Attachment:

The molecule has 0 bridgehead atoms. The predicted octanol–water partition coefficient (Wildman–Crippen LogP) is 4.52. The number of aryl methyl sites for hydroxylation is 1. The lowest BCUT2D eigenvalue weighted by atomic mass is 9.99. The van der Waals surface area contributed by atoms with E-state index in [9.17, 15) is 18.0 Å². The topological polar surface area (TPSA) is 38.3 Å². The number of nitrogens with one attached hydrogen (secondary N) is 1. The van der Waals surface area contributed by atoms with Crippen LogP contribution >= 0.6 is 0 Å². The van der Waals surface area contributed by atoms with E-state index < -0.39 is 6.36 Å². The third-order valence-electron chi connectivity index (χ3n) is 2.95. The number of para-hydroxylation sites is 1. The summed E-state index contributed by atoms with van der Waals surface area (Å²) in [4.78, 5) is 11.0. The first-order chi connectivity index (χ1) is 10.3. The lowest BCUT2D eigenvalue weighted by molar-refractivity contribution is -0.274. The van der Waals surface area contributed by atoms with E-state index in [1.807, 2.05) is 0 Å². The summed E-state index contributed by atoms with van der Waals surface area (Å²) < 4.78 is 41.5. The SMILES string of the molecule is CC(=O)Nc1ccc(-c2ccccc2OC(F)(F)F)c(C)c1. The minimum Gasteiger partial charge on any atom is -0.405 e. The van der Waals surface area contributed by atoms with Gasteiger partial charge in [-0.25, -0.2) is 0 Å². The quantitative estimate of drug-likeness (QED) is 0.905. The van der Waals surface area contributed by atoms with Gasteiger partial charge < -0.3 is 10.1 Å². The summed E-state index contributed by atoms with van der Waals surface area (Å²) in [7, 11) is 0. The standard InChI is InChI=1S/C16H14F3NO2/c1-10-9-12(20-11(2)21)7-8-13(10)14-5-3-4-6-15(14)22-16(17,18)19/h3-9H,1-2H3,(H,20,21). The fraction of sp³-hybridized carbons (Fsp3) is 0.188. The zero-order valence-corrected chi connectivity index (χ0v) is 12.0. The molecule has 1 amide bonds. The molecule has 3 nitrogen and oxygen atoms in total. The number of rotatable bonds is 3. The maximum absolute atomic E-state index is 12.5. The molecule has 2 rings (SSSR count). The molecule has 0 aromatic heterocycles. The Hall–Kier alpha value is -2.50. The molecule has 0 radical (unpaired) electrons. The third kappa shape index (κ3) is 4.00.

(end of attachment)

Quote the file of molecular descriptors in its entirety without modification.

The molecule has 0 bridgehead atoms. The predicted octanol–water partition coefficient (Wildman–Crippen LogP) is 4.52. The number of aryl methyl sites for hydroxylation is 1. The lowest BCUT2D eigenvalue weighted by atomic mass is 9.99. The van der Waals surface area contributed by atoms with E-state index in [9.17, 15) is 18.0 Å². The topological polar surface area (TPSA) is 38.3 Å². The number of nitrogens with one attached hydrogen (secondary N) is 1. The van der Waals surface area contributed by atoms with Crippen LogP contribution >= 0.6 is 0 Å². The van der Waals surface area contributed by atoms with E-state index < -0.39 is 6.36 Å². The third-order valence-electron chi connectivity index (χ3n) is 2.95. The number of para-hydroxylation sites is 1. The summed E-state index contributed by atoms with van der Waals surface area (Å²) in [4.78, 5) is 11.0. The first-order chi connectivity index (χ1) is 10.3. The lowest BCUT2D eigenvalue weighted by molar-refractivity contribution is -0.274. The van der Waals surface area contributed by atoms with E-state index in [1.807, 2.05) is 0 Å². The summed E-state index contributed by atoms with van der Waals surface area (Å²) < 4.78 is 41.5. The SMILES string of the molecule is CC(=O)Nc1ccc(-c2ccccc2OC(F)(F)F)c(C)c1. The minimum Gasteiger partial charge on any atom is -0.405 e. The van der Waals surface area contributed by atoms with Gasteiger partial charge in [-0.25, -0.2) is 0 Å². The quantitative estimate of drug-likeness (QED) is 0.905. The van der Waals surface area contributed by atoms with Gasteiger partial charge < -0.3 is 10.1 Å². The summed E-state index contributed by atoms with van der Waals surface area (Å²) in [7, 11) is 0. The standard InChI is InChI=1S/C16H14F3NO2/c1-10-9-12(20-11(2)21)7-8-13(10)14-5-3-4-6-15(14)22-16(17,18)19/h3-9H,1-2H3,(H,20,21). The fraction of sp³-hybridized carbons (Fsp3) is 0.188. The zero-order valence-corrected chi connectivity index (χ0v) is 12.0. The molecule has 1 amide bonds. The molecule has 3 nitrogen and oxygen atoms in total. The number of rotatable bonds is 3. The maximum absolute atomic E-state index is 12.5. The molecule has 2 rings (SSSR count). The molecule has 0 aromatic heterocycles. The Hall–Kier alpha value is -2.50. The molecule has 0 radical (unpaired) electrons. The third kappa shape index (κ3) is 4.00.